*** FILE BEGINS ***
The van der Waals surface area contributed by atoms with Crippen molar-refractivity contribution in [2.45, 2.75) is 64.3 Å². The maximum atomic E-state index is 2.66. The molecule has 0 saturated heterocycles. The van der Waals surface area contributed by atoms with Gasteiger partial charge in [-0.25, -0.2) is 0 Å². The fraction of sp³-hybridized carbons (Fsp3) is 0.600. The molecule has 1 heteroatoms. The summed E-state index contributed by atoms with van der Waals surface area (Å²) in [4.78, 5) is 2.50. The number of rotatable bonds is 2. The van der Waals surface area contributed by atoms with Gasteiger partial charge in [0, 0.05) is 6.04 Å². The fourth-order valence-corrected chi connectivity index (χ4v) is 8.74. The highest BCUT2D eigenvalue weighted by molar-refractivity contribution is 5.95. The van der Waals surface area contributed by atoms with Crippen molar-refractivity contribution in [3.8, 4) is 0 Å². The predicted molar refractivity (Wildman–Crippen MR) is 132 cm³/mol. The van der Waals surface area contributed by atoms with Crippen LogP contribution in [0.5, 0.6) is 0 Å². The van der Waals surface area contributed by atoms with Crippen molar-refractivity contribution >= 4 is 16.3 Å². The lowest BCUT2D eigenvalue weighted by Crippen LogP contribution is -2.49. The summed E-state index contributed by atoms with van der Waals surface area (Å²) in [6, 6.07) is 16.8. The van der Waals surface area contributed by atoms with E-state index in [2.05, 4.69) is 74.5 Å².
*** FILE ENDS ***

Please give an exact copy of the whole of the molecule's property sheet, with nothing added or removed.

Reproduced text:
The van der Waals surface area contributed by atoms with Crippen molar-refractivity contribution in [2.45, 2.75) is 64.3 Å². The maximum atomic E-state index is 2.66. The molecule has 0 saturated heterocycles. The van der Waals surface area contributed by atoms with Gasteiger partial charge in [-0.25, -0.2) is 0 Å². The fraction of sp³-hybridized carbons (Fsp3) is 0.600. The molecule has 1 heteroatoms. The summed E-state index contributed by atoms with van der Waals surface area (Å²) in [4.78, 5) is 2.50. The number of rotatable bonds is 2. The van der Waals surface area contributed by atoms with Gasteiger partial charge in [0, 0.05) is 6.04 Å². The fourth-order valence-corrected chi connectivity index (χ4v) is 8.74. The highest BCUT2D eigenvalue weighted by molar-refractivity contribution is 5.95. The van der Waals surface area contributed by atoms with Crippen molar-refractivity contribution in [3.8, 4) is 0 Å². The predicted molar refractivity (Wildman–Crippen MR) is 132 cm³/mol. The van der Waals surface area contributed by atoms with Crippen LogP contribution in [0.5, 0.6) is 0 Å². The van der Waals surface area contributed by atoms with Crippen molar-refractivity contribution >= 4 is 16.3 Å². The lowest BCUT2D eigenvalue weighted by Crippen LogP contribution is -2.49. The summed E-state index contributed by atoms with van der Waals surface area (Å²) in [6, 6.07) is 16.8. The van der Waals surface area contributed by atoms with E-state index in [2.05, 4.69) is 74.5 Å².